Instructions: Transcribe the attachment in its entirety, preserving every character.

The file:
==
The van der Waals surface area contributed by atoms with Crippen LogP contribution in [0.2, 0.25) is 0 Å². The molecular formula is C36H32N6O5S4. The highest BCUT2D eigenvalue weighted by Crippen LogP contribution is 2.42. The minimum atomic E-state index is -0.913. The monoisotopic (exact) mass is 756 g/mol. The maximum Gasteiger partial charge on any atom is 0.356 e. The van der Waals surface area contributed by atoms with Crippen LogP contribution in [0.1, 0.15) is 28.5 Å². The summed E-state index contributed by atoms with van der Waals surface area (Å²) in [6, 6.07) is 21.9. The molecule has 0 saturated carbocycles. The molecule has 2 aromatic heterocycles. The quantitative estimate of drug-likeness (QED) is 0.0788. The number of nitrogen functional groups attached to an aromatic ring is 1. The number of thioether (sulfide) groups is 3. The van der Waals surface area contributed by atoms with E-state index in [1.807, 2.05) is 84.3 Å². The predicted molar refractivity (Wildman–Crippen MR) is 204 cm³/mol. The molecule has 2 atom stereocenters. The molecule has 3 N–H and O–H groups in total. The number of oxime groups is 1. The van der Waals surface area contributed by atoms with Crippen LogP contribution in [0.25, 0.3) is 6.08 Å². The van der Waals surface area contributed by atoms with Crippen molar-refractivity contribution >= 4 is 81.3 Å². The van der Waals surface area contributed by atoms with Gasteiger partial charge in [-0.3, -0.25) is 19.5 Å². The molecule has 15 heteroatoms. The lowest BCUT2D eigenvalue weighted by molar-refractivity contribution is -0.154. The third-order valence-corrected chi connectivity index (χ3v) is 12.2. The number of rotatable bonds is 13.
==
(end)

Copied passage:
The van der Waals surface area contributed by atoms with Crippen LogP contribution in [0.2, 0.25) is 0 Å². The molecular formula is C36H32N6O5S4. The highest BCUT2D eigenvalue weighted by Crippen LogP contribution is 2.42. The minimum atomic E-state index is -0.913. The monoisotopic (exact) mass is 756 g/mol. The maximum Gasteiger partial charge on any atom is 0.356 e. The van der Waals surface area contributed by atoms with Crippen LogP contribution in [0.1, 0.15) is 28.5 Å². The summed E-state index contributed by atoms with van der Waals surface area (Å²) in [6, 6.07) is 21.9. The molecule has 0 saturated carbocycles. The molecule has 2 aromatic heterocycles. The quantitative estimate of drug-likeness (QED) is 0.0788. The number of nitrogen functional groups attached to an aromatic ring is 1. The number of thioether (sulfide) groups is 3. The van der Waals surface area contributed by atoms with E-state index in [1.807, 2.05) is 84.3 Å². The predicted molar refractivity (Wildman–Crippen MR) is 204 cm³/mol. The molecule has 2 atom stereocenters. The molecule has 3 N–H and O–H groups in total. The number of oxime groups is 1. The van der Waals surface area contributed by atoms with Crippen LogP contribution in [0.25, 0.3) is 6.08 Å². The van der Waals surface area contributed by atoms with Crippen molar-refractivity contribution >= 4 is 81.3 Å². The van der Waals surface area contributed by atoms with Gasteiger partial charge in [-0.3, -0.25) is 19.5 Å². The molecule has 15 heteroatoms. The lowest BCUT2D eigenvalue weighted by molar-refractivity contribution is -0.154. The third-order valence-corrected chi connectivity index (χ3v) is 12.2. The number of rotatable bonds is 13.